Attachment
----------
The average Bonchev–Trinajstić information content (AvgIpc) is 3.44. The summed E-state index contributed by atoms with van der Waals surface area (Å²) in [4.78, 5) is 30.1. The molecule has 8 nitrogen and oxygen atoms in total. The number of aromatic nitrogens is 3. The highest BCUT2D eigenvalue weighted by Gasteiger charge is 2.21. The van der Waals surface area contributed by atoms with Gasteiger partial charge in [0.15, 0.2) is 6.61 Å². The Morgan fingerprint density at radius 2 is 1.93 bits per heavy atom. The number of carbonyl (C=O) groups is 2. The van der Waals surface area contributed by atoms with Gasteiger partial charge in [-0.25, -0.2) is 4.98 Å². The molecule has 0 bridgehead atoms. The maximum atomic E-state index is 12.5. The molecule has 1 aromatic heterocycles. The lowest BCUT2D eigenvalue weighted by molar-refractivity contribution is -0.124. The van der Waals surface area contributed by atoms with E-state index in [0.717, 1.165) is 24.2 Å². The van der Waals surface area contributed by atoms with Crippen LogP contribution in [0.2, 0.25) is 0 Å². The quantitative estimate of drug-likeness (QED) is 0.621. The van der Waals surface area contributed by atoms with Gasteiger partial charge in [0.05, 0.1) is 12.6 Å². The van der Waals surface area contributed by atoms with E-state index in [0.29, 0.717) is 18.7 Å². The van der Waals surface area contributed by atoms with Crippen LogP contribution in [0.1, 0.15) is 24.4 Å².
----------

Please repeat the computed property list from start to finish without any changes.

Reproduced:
The average Bonchev–Trinajstić information content (AvgIpc) is 3.44. The summed E-state index contributed by atoms with van der Waals surface area (Å²) in [4.78, 5) is 30.1. The molecule has 8 nitrogen and oxygen atoms in total. The number of aromatic nitrogens is 3. The highest BCUT2D eigenvalue weighted by Gasteiger charge is 2.21. The van der Waals surface area contributed by atoms with Gasteiger partial charge in [0.15, 0.2) is 6.61 Å². The Morgan fingerprint density at radius 2 is 1.93 bits per heavy atom. The number of carbonyl (C=O) groups is 2. The van der Waals surface area contributed by atoms with Gasteiger partial charge in [-0.25, -0.2) is 4.98 Å². The molecule has 0 bridgehead atoms. The maximum atomic E-state index is 12.5. The molecule has 1 aromatic heterocycles. The lowest BCUT2D eigenvalue weighted by molar-refractivity contribution is -0.124. The van der Waals surface area contributed by atoms with E-state index in [0.717, 1.165) is 24.2 Å². The van der Waals surface area contributed by atoms with Crippen LogP contribution in [0.2, 0.25) is 0 Å². The quantitative estimate of drug-likeness (QED) is 0.621. The van der Waals surface area contributed by atoms with Gasteiger partial charge in [0.05, 0.1) is 12.6 Å². The van der Waals surface area contributed by atoms with E-state index in [0.29, 0.717) is 18.7 Å². The van der Waals surface area contributed by atoms with Crippen LogP contribution in [0.1, 0.15) is 24.4 Å².